iZōsh® is an organization of women dedicated to the economic empowerment of women globally who are living in extreme poverty. By giving micro-loans to these women, we help them to lift themselves out of extreme poverty and reduce the risk of oppression and exploitation in their lives.
iZōsh meetings are intergenerational gatherings open to women of all ages, faiths and beliefs. You can commit to becoming a member by clicking here and filling out a membership form.
We connect around tables with great snacks, informal conversation, and many opportunities to participate in the night’s activities. Together we learn as we hear from expert speakers on issues that women living in extreme poverty encounter. Next, we give to chosen loan recipients during rounds of voting and then loans are funded in real time at the Event. Finally, we… celebrate! Though the Event is filled with reflective and somber moments, you will hear cheers, clapping, and see creativity fueled by the joy of empowering women.
WHEN & WHERE
We gather twice a year – in the spring and the fall for our Events.
On Friday, November 20, 45 women from across the country gathered via Zoom to learn, give, and celebrate the joy of empowering women. Through the compassion and generosity of our iZōsh Birmingham members and guests, we were able to grant $6,950 in micro-loans to 28 women who graduated from the Healing Hands of Joy Safe Motherhood Ambassador Program this year, bringing our chapter total to $20,292 of micro-loans to 76 women!
Our keynote speaker was Allison Shigo, CEO and co- Founder of Healing Hands of Joy. She educated us on the plight of women living with obstetric fistula in Ethiopia. The work she is doing at Healing Hands of Joy through the Safe Motherhood Ambassador program is truly inspiring. She discussed the impact COVID-19 has had on the women in Ethiopia and how a $250 micro-loan will change the course of these women’s lives.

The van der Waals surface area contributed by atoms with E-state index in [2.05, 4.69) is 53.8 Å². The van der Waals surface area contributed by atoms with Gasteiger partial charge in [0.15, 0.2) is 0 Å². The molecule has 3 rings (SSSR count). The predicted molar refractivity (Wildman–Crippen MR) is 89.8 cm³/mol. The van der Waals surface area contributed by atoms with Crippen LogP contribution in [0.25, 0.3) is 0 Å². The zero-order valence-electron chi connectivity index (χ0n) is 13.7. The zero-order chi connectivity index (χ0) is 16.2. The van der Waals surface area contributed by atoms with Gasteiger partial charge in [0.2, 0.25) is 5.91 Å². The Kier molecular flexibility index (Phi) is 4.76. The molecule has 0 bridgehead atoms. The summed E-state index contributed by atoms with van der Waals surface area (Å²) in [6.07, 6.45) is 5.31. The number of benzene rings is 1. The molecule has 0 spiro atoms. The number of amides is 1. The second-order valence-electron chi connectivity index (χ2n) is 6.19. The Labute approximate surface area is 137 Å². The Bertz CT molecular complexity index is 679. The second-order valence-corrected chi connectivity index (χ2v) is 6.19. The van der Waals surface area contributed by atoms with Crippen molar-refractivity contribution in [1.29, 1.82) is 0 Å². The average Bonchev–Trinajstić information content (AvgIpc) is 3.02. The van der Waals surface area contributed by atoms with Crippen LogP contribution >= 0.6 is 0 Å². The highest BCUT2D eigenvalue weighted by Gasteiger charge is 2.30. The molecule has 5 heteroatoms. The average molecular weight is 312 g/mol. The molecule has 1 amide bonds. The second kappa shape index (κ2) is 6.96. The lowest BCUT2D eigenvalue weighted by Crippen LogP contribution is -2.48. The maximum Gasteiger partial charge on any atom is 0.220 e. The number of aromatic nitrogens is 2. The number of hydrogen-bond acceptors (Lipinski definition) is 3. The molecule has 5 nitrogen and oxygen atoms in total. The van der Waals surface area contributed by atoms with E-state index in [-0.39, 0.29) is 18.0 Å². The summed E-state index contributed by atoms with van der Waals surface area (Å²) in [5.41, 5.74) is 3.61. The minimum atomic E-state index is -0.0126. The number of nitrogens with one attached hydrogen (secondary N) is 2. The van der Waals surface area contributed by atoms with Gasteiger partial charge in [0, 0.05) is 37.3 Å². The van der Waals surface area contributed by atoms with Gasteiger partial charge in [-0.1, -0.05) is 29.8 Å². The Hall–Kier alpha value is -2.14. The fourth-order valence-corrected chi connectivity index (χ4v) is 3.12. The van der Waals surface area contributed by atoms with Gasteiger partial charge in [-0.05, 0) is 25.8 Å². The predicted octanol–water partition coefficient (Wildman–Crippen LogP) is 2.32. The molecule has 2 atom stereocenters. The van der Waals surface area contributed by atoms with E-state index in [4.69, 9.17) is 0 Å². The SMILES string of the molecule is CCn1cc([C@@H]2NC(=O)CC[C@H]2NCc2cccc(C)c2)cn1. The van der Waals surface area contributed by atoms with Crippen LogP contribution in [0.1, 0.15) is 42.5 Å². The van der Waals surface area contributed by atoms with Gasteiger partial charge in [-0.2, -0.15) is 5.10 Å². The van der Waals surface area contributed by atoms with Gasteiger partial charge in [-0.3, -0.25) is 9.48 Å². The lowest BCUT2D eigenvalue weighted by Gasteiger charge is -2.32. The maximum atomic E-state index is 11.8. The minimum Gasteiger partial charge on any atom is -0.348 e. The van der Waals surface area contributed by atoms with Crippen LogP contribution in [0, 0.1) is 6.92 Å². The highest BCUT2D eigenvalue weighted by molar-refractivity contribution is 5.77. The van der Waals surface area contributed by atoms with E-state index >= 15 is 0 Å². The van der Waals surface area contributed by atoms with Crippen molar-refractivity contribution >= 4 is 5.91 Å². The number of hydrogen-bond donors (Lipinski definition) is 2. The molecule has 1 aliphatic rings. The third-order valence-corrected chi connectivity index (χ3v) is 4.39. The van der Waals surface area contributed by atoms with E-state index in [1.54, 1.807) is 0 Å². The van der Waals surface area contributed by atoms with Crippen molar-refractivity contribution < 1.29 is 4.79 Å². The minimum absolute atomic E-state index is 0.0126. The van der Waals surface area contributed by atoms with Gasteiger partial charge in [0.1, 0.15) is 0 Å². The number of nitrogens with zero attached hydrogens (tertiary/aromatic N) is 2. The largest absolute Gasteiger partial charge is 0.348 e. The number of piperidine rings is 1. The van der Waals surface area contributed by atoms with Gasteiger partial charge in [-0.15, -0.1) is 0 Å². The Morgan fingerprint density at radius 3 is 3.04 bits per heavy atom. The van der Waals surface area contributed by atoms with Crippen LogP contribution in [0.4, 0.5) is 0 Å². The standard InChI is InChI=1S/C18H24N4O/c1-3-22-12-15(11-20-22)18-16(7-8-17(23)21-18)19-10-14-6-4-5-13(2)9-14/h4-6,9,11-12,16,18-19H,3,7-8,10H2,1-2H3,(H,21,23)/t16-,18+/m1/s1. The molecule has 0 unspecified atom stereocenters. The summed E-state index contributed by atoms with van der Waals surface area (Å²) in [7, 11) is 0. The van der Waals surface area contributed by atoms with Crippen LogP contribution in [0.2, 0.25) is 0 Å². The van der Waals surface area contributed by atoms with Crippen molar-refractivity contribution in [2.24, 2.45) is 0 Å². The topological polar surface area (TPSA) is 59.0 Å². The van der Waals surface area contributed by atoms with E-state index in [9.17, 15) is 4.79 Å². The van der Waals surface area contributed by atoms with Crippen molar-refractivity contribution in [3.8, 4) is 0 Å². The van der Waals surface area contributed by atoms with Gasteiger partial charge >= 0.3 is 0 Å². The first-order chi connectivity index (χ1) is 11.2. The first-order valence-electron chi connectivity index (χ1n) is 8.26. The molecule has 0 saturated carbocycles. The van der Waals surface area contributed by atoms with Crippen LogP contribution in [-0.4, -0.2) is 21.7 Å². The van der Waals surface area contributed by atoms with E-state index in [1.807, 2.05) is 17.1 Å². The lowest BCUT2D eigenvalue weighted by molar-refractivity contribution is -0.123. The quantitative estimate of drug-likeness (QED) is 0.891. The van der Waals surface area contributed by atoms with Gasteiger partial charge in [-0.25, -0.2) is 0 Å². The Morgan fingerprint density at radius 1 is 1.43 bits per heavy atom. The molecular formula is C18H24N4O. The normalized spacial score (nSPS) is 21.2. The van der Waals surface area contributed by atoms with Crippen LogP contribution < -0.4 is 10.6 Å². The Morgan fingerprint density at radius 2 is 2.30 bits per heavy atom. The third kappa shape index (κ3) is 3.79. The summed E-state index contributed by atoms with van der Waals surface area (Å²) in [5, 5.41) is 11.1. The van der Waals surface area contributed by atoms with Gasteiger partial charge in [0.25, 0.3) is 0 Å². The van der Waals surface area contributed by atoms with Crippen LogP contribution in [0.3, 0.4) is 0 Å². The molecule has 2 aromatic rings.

Through her travels to Ethiopia working on the Emmy Award winning documentary, A Walk to Beautiful, a film following the lives of five Ethiopian women who have suffered from obstetric fistula, Allison witnessed firsthand the need for an organization that works with the Ethiopian community to ensure all women suffering from obstetric fistula are reintegrated into their communities, receive psychological care, education, support and the means to be productive post-surgery. In 2009, she co-founded Healing Hands of Joy, a non-profit dedicated to serving the needs of women with obstetric fistula and currently serves as CEO. Working with a team of Ethiopian advisors and staff, Allison developed the Healing Hands of Joy program and Safe Motherhood Ambassador Training pilot project to transform and improve the lives of former fistula patients. Her vision is to see the Safe Motherhood Ambassador Training program change fistula patient’s lives around the world and prevent more women from suffering needlessly.
There are always more women graduating from the Safe Motherhood Ambassador program so if you are interested in supporting future Ambassadors, or possibly some of the women we were unable to fund tonight, you can visit the Healing Hands of Joy website at https://healinghandsofjoy.org/ and make a direct donation at any time! At the bottom of the donate page when you process your donation there is a “comments or additional instructions” box where you can add the name “iZosh.” If you do this, Healing Hands of Joy will be able to report back to us an updated number of loans funded from any direct donations made which we will be sure to share with all of you! As of 11/21/2020 we already know another $250 has been donated which means 29.8 of the 31 women seeking loans at this point have been fully funded by iZōsh Birmingham.
If you were unable to join us, but are interested in watching last night’s Event, you can click here to watch the recording.
Be on the lookout for details about our next Event in Spring 2021!
Email firstname.lastname@example.org with questions!
Many women in extreme poverty live in areas where banks are not available or will not lend to the poor. A small loan allows her to establish a business, transforming her family’s lives with a “hand up” rather than a “hand out.” When she repays her loan, the money gets re-invested in a new loan so the cycle of supporting women continues.